- either, what the changed amount or the additional payment will be or the objective standard that will be applied to determine the changed amount or the additional payment, including terms and methods of payment.

  • Trade-In Details

    If the agreement includes a trade-in arrangement, a description of the trade-in arrangement and the amount of the trade-in allowance.

  • Currency

    The currency in which amounts are expressed, if it is not Canadian currency.

  • Consequences of Non-Payment

    The consequences of non-payment of any consumer amount.

  • Consumer Information Statement [CP Reg 26(2,3)]

    The following statement:

    - "which shall be in at least 10 point type, except for the heading which shall be in at least 12 point bold type', and

    - "which shall appear on the first page of the agreement, unless there is a notice on the first page of the agreement in at least 12 point bold type indicating where in the agreement the statement appears":

    ----------------------------------------------------------- Your Rights under the Consumer Protection Act, 2002

    You may cancel this agreement at any time during the period that ends ten (10) days after the day you receive a written copy of the agreement. You do not need to give the supplier a reason for cancelling during this 10-day period. If the supplier does not make delivery within 30 days after the delivery date specified in this agreement or if the supplier does not begin performance of his, her or its obligations within 30 days after the commencement date specified in this agreement, you may cancel this agreement at any time before delivery or commencement of performance. You lose the right to cancel if, after the 30-day period has expired, you agree to accept delivery or authorize commencement of performance.

    If the delivery date or commencement date is not specified in this agreement and the supplier does not deliver or commence performance within 30 days after the date this agreement is entered into, you may cancel this agreement at any time before delivery or commencement of performance. You lose the right to cancel if, after the 30-day period has expired, you agree to accept delivery or authorize commencement of performance.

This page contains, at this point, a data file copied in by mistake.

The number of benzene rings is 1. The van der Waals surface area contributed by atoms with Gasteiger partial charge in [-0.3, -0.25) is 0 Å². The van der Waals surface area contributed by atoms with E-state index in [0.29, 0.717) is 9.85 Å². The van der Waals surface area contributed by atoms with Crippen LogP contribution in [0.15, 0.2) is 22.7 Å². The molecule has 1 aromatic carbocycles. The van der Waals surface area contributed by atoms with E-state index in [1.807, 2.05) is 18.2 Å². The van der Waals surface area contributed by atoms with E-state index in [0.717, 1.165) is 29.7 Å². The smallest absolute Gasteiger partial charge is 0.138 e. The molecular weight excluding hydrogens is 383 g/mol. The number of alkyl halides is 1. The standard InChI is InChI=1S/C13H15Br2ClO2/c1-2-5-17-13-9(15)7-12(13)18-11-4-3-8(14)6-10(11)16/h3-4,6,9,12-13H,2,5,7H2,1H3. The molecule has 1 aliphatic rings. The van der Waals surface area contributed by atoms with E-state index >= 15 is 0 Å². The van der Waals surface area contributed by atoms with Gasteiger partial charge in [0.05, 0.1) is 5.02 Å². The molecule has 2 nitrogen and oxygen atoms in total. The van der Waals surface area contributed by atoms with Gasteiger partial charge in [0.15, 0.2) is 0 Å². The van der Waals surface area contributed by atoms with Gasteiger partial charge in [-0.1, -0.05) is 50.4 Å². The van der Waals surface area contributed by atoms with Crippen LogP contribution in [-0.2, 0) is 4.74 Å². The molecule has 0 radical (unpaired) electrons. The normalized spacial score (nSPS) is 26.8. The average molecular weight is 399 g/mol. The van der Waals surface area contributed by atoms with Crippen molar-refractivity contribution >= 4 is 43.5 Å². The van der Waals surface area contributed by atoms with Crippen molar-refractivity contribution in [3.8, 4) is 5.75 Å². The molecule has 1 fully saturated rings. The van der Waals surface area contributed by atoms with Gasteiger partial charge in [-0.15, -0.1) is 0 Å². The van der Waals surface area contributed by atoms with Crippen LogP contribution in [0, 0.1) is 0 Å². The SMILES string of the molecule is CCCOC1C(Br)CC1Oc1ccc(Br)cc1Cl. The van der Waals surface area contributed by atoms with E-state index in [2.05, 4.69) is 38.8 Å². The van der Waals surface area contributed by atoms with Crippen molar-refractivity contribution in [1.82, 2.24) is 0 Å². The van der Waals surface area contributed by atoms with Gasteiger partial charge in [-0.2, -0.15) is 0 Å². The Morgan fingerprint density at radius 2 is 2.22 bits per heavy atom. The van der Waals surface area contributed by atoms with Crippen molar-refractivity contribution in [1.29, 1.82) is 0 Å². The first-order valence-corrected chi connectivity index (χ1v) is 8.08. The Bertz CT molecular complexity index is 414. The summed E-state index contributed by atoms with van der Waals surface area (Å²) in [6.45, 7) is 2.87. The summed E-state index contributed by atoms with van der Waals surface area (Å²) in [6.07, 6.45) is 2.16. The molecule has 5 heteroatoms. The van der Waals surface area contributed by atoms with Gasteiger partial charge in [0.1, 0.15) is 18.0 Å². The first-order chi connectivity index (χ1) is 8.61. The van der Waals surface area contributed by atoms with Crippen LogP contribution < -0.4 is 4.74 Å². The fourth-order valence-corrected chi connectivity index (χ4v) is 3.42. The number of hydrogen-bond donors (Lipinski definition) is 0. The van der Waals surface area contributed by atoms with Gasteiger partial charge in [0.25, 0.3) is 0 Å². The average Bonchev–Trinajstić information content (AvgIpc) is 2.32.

In addition, there are other grounds that allow you to cancel this agreement. You may also have other rights, duties and remedies at law. For more information, you may contact the Ministry of Consumer and Business Services. To cancel this agreement, you must give notice of cancellation to the supplier, at the address set out in the agreement, by any means that allows you to prove the date on which you gave notice. If no address is set out in the agreement, use any address of the supplier that is on record with the Government of Ontario or the Government of Canada or is known by you. If you cancel this agreement, the supplier has fifteen (15) days to refund any payment you have made and return to you all goods delivered under a trade-in arrangement (or refund an amount equal to the trade-in allowance).
    -----------------------------------------------------------

  • Additional Consumer Information Statement If Consumer Entitlement to Goods

    -----------------------------------------------------------
    If the supplier requests in writing repossession of any goods that came into your possession under the agreement, you must return the goods to the supplier?s address or allow one of the following persons to repossess the goods at your address:

    The supplier. A person designated in writing by the supplier.

    If you cancel this agreement, you must take reasonable care of any goods that came into your possession under the agreement until one of the following happens: